22 “Oh So Very British” English Idioms (Part 1)

By Jennifer Frost · April 17, 2013

English manAn idiom is an expression or saying that means something other than its literal translation, and the British English language has hundreds, possibly thousands to get your head around. Learning British idioms will not only improve your creative writing skills, but also increase your everyday conversational skills. Here are 21 idioms you’ll find British English people using on a regular basis.

1. Never wash your dirty linen in public

This idiom doesn’t literally refer to y-fronts, but instead to your personal life. British people have a reputation for being quite prudish and secretive when it comes to their personal relationships, and so in past times it was considered uncouth to talk about or expose one’s personal life outside the confines of your home. An example of washing your dirty linen in public would be arguing about an extra-marital affair with your husband in front of the neighbors.

2. Treading on thin ice

To tread on thin ice is to swim In deep water, which is another idiom, by the way. Both mean to put yourself in unnecessary danger, to walk a pathway likely to present you with problems or trouble in the near future.

3. To tiptoe on broken glass

Do you know someone who is extremely sensitive, someone who is likely to become angry at the slightest misplaced comment? Well, when you are around this person you must ‘tiptoe on broken glass’ to make sure you don’t say the wrong thing.

4. A waste of space

In the opinion of the accuser, a person who is a “waste of space” is taking up too much room on the earth. They are a waste of time and energy, and generally not worth bothering about. The implication here is that the space the person takes up would be better used for something else.

5. Getting on his/her high horse

A person saddling up in this way is considered to be taking a moral stand in an authoritative, arrogant and often aggressive manner. This idiom is usually reserved for someone who regularly acts this way; “Oh my, here we go. He’s getting on his high horse again.”

6. Making a mountain out of a molehill

This idiom is used for a person who makes something out of nothing. For example, a person who unnecessarily makes a small problem into a big one is making a mountain out of a molehill.

7. Putting the cat among the pigeons

Putting a cat among some pigeons is likely to cause commotion and worry for the poor birds, and therefore this idiom is used when an action causes a stir, shock, worry or anger among a group of people. “Wow, he really put the cat among the pigeons when he revealed to the team that he was leaving for a new club at the end of the season.”

8. It’s neither here nor there

Something that is ‘neither here nor there’ lacks relevance to a particular circumstance. It contributes nothing of substance to a situation or conversation.

9. Thinking outside the box

Walk into any office management meeting and you’re likely to hear this idiom at some point. It means to open the mind and go beyond the constraints of conventional thinking.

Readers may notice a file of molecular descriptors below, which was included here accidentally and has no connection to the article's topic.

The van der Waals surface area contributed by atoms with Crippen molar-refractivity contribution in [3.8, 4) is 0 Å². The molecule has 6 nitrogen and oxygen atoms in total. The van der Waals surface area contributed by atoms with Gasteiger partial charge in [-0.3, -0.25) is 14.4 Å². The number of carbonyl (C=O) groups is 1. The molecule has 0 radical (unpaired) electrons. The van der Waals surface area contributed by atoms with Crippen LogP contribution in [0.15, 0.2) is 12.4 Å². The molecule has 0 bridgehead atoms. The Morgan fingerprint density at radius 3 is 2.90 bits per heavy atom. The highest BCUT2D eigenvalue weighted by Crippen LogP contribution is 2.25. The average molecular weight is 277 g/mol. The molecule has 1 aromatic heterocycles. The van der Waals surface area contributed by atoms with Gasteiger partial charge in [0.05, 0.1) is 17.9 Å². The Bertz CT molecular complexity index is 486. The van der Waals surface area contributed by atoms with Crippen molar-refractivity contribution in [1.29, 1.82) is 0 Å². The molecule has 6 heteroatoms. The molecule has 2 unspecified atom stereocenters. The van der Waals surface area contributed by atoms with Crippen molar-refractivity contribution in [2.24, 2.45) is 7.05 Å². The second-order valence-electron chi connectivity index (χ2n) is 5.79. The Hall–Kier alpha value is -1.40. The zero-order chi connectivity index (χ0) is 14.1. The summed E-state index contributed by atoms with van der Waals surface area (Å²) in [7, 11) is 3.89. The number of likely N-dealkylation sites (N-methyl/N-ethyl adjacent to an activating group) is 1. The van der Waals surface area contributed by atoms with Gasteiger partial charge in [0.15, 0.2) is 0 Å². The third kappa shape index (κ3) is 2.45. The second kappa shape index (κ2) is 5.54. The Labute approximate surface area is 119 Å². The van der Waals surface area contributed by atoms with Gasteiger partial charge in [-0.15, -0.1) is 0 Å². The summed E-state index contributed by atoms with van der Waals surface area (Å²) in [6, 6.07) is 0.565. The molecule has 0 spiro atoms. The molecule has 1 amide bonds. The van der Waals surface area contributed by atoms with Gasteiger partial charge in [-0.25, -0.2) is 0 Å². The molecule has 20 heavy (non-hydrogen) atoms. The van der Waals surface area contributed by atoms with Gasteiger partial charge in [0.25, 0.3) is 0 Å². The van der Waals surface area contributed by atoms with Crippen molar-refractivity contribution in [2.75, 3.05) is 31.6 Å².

10. A drop in the ocean

A drop of water is a tiny amount when considering the full capacity of the ocean. Therefore, ‘a drop in the ocean’ is used to describe something being insignificant when considering the overall situation or circumstance.

11. Over the hill

To be over the hill is to be too old for a specific purpose. For example, one might refer to a late thirties footballer as ‘over the hill.’

12. Chewing the fat

To chew the fat with someone is to engage in conversation. This idiom can refer to both general gossip and philosophical debate.

13. Chasing your tail

If you are engaging in an activity that isn’t taking you any closer to your goal then you are ‘chasing your tail’. A person who is chasing their tail isn’t getting very far and would be better off changing tactics.

14. Throwing your weight around

A person who is throwing their weight around is being a bully. Now, this doesn’t have to be in the physical sense, and is usually reserved for a person considered to be abusing their authority. “The CEO was really throwing his weight around in that meeting.”

15. Punching above you weight

If you take on a task that is perceived to be beyond your capability then you are ‘punching above your weight.’

16. You reap what you sow

If you plant tomato seeds then tomato plants will grow, and therefore you reap what you sow. This expression is applied to an action that has resulted in a negative consequence. If you choose to drink and drive you are sowing the seed of an accident, and should it come to fruition, you will have reaped that which you have sown.

17. Just popping out

British people use this idiom to announce their departure for a short period of time. ‘Popping’ refers to a brief trip, usually not for more than an hour.

18. A piece of cake

If something is a piece of cake it’s easy to do. It’s as simple as that.

19. To go spare

If a person is going spare they are very angry, and acting a little crazy, too. If your girlfriend catches you kissing another girl and starts throwing your stuff out the window, you might say. “Help! She is going spare.”

20. Cheap as chips

When something is notably cheap, the British will often say, “it’s cheap as chips”. This is a fairly working class idiom, and is not used in all sectors of society.

21. To give someone stick

To give a person stick is to openly criticize then in front of other. “The manager was giving him stick in front of the team today.”

22. Bob’s your uncle!

A classic British idiom, ‘Bob’s your uncle’ usually follows a set of simple instructions to indicate that a task is easy and will be successful. “So you just turn this, pull that and Bob’s your uncle!”